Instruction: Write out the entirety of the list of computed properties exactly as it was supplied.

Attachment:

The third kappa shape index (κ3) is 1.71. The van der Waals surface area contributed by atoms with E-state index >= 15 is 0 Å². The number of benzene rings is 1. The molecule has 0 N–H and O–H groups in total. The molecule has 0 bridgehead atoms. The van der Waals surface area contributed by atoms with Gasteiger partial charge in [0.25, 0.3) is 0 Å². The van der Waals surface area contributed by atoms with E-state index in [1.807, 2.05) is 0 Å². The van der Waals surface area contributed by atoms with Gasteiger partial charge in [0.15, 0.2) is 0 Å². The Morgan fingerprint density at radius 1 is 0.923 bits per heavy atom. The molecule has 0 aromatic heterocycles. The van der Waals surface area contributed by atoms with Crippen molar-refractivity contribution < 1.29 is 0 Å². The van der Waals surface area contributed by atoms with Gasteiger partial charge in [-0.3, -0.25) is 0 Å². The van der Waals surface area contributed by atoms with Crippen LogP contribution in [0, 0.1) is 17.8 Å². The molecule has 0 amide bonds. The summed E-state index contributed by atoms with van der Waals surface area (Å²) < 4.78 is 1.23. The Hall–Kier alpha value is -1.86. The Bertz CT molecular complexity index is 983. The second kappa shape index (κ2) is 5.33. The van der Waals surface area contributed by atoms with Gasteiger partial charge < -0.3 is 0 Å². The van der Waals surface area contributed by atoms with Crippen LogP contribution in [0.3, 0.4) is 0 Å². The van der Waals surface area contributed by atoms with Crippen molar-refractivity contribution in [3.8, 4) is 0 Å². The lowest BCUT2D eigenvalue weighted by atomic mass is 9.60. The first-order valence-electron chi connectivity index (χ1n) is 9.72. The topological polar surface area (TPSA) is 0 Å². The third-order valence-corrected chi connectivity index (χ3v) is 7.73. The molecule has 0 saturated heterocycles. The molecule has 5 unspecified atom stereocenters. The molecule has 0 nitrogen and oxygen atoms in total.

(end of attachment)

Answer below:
The third kappa shape index (κ3) is 1.71. The van der Waals surface area contributed by atoms with E-state index >= 15 is 0 Å². The number of benzene rings is 1. The molecule has 0 N–H and O–H groups in total. The molecule has 0 bridgehead atoms. The van der Waals surface area contributed by atoms with Gasteiger partial charge in [0.25, 0.3) is 0 Å². The van der Waals surface area contributed by atoms with E-state index in [1.807, 2.05) is 0 Å². The van der Waals surface area contributed by atoms with Gasteiger partial charge in [0.15, 0.2) is 0 Å². The Morgan fingerprint density at radius 1 is 0.923 bits per heavy atom. The molecule has 0 aromatic heterocycles. The van der Waals surface area contributed by atoms with Crippen molar-refractivity contribution < 1.29 is 0 Å². The van der Waals surface area contributed by atoms with Gasteiger partial charge in [-0.3, -0.25) is 0 Å². The van der Waals surface area contributed by atoms with Crippen LogP contribution in [0, 0.1) is 17.8 Å². The molecule has 0 amide bonds. The summed E-state index contributed by atoms with van der Waals surface area (Å²) < 4.78 is 1.23. The Hall–Kier alpha value is -1.86. The Bertz CT molecular complexity index is 983. The second kappa shape index (κ2) is 5.33. The van der Waals surface area contributed by atoms with Gasteiger partial charge < -0.3 is 0 Å². The van der Waals surface area contributed by atoms with Crippen LogP contribution in [0.3, 0.4) is 0 Å². The van der Waals surface area contributed by atoms with Crippen molar-refractivity contribution in [3.8, 4) is 0 Å². The lowest BCUT2D eigenvalue weighted by atomic mass is 9.60. The first-order valence-electron chi connectivity index (χ1n) is 9.72. The topological polar surface area (TPSA) is 0 Å². The third-order valence-corrected chi connectivity index (χ3v) is 7.73. The molecule has 0 saturated heterocycles. The molecule has 5 unspecified atom stereocenters. The molecule has 0 nitrogen and oxygen atoms in total.